When deploying the mainsail
after motoring away from the slip, the opposing forces on the outhaul
and the retraction mechanism are difficult to manage.
The retraction mechanism (continuous looped line around the mast-mounted internal retraction winch) must be reversed a few feet at a time, to allow the outhaul
to pull out the mailsail a few feet at a time (two competent sets of hands, or one set of hands alternating between the different lines). It seems impossible to hold some intermediate level of tension on the retraction loop to keep the sail foot tight and making one smooth continuous deployment.
The alternative is letting the continuous loop to go slack, allowing the mainsail
to unroll freely, which sounds ok but chances the wind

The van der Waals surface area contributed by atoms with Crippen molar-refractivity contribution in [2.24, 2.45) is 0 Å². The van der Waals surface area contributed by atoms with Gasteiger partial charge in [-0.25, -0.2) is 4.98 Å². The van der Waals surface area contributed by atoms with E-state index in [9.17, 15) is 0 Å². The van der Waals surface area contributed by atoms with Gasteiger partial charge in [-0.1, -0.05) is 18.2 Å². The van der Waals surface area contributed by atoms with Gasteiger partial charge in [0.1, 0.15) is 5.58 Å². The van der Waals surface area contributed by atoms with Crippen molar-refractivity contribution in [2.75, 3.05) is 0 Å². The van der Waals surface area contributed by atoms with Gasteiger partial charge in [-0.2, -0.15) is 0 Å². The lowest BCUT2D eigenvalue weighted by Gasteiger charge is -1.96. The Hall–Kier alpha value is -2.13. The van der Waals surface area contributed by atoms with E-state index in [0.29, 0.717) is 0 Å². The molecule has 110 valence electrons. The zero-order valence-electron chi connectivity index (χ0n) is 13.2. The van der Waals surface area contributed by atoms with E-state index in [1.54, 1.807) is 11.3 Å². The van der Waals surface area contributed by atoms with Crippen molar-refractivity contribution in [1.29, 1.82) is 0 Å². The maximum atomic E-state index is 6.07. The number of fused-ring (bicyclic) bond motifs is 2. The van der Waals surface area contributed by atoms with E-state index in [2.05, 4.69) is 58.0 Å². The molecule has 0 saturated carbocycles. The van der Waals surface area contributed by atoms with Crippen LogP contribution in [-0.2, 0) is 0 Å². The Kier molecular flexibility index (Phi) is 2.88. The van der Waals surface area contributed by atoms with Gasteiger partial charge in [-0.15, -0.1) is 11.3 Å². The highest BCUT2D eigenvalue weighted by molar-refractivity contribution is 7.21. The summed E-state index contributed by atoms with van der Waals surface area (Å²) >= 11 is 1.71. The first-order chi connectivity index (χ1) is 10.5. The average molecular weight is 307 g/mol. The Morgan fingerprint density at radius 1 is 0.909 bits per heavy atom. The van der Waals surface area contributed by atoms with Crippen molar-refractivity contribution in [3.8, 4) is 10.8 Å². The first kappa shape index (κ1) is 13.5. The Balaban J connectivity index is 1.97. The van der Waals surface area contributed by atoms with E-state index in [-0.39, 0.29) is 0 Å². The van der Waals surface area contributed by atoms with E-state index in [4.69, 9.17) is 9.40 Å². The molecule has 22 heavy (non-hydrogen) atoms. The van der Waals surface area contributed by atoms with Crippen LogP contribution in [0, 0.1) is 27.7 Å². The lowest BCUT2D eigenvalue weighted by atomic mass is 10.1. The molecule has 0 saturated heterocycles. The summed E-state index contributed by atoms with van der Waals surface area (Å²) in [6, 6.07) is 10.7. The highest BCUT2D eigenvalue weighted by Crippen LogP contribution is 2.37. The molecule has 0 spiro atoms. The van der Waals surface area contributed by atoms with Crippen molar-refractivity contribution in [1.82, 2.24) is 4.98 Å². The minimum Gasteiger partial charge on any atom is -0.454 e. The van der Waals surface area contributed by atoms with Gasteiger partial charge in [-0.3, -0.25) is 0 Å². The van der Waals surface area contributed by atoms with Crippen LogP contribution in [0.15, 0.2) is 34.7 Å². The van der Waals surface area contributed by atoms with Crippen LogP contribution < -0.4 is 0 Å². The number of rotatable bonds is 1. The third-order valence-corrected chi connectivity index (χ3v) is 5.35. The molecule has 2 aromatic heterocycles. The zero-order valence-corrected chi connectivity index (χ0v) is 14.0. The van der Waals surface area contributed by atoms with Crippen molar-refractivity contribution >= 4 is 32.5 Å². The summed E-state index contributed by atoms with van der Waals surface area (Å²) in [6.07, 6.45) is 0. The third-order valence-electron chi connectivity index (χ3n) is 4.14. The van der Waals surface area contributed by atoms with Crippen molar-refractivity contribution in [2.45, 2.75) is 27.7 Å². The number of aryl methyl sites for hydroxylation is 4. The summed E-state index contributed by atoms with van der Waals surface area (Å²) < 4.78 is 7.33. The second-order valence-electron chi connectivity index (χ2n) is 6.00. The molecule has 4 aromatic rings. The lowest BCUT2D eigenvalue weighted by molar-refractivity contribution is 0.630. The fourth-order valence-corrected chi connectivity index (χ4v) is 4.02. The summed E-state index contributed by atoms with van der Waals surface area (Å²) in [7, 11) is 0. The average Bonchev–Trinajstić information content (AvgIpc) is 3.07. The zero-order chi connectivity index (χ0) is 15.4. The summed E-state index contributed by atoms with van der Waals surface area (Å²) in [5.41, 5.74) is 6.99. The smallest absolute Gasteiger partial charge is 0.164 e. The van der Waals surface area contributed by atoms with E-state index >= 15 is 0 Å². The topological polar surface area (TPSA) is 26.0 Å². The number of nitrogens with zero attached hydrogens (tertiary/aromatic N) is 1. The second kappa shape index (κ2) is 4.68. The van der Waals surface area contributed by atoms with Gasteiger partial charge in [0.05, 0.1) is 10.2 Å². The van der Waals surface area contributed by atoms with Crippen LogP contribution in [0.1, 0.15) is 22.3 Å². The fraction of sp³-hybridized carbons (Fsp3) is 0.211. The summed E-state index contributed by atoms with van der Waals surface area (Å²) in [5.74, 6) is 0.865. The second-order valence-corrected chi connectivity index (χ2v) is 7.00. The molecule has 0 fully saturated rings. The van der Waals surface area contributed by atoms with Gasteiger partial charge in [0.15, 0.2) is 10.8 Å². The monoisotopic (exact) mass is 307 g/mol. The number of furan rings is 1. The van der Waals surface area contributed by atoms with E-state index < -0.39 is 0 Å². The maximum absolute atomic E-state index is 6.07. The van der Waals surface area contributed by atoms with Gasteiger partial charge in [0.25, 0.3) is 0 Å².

to billow the sail out in an uncontrolled manner before the outhaul is all the way out. Theoretically facing into the wind
should minimize the flogging but without a second set of hands to keep the boat pointed exactly into the wind, the sail can fill suddenly and start to heel and turn the boat (as I have proven to my embarrassment). This dramatically slows the deployment since the outhaul loads are now too high to pull without winching, which is difficult to do while lunging for the wheel
Retracting the main into the mast
gives the same issues, plus the aft-bowed mast
causes a wrinkle during the process that raises jamming concerns. Obviously, keeping the entire sail taut during the retraction is very important to prevent jams, so uncleating the outhaul and winching in a flogging sail is a bad idea. I am mostly concerned about successfully shortening sail in threatening weather
Selden's manual cryptically advises keeping some tension on the retraction line when moving the sail but this doesn't shed much light on the best ways to accomplish this.
Without falling back into furling
vs. non-furling discussion, any operational advice would be greatly appreciated. I am new to the larger boat and my wife can cause equipment
merely by looking at it.